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Melatonin Task Force

Members : Sarah Blunden (Australia),Carlos Bolanos (Colombia), Oliviero Bruni (Italy), Samuele Cortese (United Kingdom), Osman Ipsiroglu (Canada), Lindsay Jeastadt (USA; coordinator), Suresh Kotagal (USA; Chair), Beth Malow (USA), Indra Narang (Canada), Magda L. Nunes (Brazil), Lina Marcela Tavera Saldana (Colombia), Narong Simakajornboon (USA), Barbara Gnidovec Strazisar (Slovenia), and  Guanghai Wang (China)

Interim Report June 9, 2023

In April 2022, IPSA formed a task force to review literature on the role of melatonin in improving sleep in children with autism and neurodevelopmental disorders, and make  evidence-based recommendations for the sleep community.

The task force searched for randomized controlled trials published between 2012 and 2022 in children with autism / neurodevelopmental disorders aged 2 through 18 years. Each study was reviewed by two experts. There were a total of 867 subjects in the pool, with two thirds being male. The dose of melatonin ranged from 2.5 mg to 12 mg. Melatonin formulations used were PedPRM (in 4/7 studies), fast release or immediate release (in 2/7) and controlled release in 1/7. Sleep diaries and sleep questionnaires were utilized in all studies, with actigraphy data being also available in 5/7 studies. Duration of the studies was from 12 to 52 weeks. There was significantly reduced initial sleep latency and increased total sleep time in all studies. The most common side effects were fatigue, somnolence and cough, occurring in 6 to 28 percent of subjects. In the longest duration study of 103 weeks, there was no impact on height, weight, body mass index or the Tanner stages of sexual development.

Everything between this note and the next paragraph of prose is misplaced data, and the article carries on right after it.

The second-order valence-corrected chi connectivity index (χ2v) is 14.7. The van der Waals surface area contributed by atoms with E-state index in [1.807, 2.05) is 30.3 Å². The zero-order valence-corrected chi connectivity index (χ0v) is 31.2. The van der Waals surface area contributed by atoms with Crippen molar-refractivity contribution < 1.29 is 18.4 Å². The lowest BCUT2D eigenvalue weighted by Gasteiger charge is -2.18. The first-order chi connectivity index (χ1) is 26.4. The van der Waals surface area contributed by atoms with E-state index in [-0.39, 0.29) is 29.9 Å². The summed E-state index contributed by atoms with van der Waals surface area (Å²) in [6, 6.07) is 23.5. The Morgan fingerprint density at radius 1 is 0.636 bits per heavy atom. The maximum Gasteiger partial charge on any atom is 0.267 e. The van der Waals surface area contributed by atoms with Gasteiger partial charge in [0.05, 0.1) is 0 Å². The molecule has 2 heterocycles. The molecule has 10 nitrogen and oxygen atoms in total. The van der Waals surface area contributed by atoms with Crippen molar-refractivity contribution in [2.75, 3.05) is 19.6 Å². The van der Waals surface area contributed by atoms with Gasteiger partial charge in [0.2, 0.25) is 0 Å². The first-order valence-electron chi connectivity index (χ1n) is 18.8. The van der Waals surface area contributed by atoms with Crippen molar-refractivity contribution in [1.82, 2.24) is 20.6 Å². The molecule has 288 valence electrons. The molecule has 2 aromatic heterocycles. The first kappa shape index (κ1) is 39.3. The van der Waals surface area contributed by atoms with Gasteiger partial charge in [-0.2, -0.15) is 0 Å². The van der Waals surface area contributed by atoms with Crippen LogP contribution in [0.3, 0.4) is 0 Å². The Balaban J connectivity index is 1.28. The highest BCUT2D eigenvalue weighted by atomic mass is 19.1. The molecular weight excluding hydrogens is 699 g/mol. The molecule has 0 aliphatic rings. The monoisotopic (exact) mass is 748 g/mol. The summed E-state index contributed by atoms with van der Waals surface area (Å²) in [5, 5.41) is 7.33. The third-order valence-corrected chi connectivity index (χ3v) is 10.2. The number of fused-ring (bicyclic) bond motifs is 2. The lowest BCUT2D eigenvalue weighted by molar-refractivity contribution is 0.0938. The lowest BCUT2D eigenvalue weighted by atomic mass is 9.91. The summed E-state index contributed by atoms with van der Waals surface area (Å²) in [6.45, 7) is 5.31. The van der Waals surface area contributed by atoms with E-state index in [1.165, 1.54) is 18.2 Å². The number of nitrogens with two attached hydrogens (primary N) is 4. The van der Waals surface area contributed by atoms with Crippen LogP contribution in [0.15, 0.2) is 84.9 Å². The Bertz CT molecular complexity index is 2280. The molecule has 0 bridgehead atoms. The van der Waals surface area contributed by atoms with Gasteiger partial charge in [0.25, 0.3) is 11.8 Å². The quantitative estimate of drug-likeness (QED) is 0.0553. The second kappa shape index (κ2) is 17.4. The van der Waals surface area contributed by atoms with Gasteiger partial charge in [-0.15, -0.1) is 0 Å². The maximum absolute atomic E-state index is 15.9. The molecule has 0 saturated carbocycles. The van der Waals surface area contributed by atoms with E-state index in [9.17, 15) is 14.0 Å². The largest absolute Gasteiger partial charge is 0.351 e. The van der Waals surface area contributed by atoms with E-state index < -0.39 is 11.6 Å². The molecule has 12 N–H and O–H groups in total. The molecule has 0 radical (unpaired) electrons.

Some caveats are:

  1. The possibility of observer bias cannot be ruled out.
  2.  It is unclear from some of the studies as to which aspect of sleep was most likely to improve, such as delayed sleep onset, multiple night awakenings, etc.
  3. The analysis was not designed to assess which melatonin preparation was most efficacious, e.g. prolonged release melatonin versus the immediate release formulation
  4. The task force recommends a dose of 2- 10 mg at bedtime, with periodic reassessment of the patient’s progress in 2-4 months
  5. There are no studies on use of melatonin in children below the age of two years. As a precaution, melatonin should not be prescribed in this age group
  6. Practitioners may prescribe melatonin for insomnia in children with autism or neurodevelopmental disorders who are two years of age or older.

The full report is currently a work in progress.

Respectfully submitted,Suresh Kotagal, M.D.
Task Force chair.
June 9, 2023.

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